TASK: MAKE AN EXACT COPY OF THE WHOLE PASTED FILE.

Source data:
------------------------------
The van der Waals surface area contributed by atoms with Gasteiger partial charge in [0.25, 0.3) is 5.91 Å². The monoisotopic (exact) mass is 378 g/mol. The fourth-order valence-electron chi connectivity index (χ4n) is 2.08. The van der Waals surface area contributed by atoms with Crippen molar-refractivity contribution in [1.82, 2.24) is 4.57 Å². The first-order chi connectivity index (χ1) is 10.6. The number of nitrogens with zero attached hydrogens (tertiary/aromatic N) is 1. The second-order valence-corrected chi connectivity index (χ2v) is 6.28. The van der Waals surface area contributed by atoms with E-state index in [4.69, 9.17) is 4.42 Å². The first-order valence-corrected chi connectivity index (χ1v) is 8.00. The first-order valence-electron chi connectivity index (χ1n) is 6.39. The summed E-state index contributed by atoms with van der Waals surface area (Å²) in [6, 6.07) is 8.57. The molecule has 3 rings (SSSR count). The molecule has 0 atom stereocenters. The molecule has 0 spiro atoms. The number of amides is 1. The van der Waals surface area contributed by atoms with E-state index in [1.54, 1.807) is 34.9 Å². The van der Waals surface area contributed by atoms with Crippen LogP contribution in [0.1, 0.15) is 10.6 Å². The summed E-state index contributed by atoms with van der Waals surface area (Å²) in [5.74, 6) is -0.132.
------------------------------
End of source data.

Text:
The van der Waals surface area contributed by atoms with Gasteiger partial charge in [0.25, 0.3) is 5.91 Å². The monoisotopic (exact) mass is 378 g/mol. The fourth-order valence-electron chi connectivity index (χ4n) is 2.08. The van der Waals surface area contributed by atoms with Crippen molar-refractivity contribution in [1.82, 2.24) is 4.57 Å². The first-order chi connectivity index (χ1) is 10.6. The number of nitrogens with zero attached hydrogens (tertiary/aromatic N) is 1. The second-order valence-corrected chi connectivity index (χ2v) is 6.28. The van der Waals surface area contributed by atoms with E-state index in [4.69, 9.17) is 4.42 Å². The first-order valence-corrected chi connectivity index (χ1v) is 8.00. The first-order valence-electron chi connectivity index (χ1n) is 6.39. The summed E-state index contributed by atoms with van der Waals surface area (Å²) in [6, 6.07) is 8.57. The molecule has 3 rings (SSSR count). The molecule has 0 atom stereocenters. The molecule has 0 spiro atoms. The number of amides is 1. The van der Waals surface area contributed by atoms with E-state index in [1.54, 1.807) is 34.9 Å². The van der Waals surface area contributed by atoms with Crippen LogP contribution in [0.1, 0.15) is 10.6 Å². The summed E-state index contributed by atoms with van der Waals surface area (Å²) in [5.74, 6) is -0.132.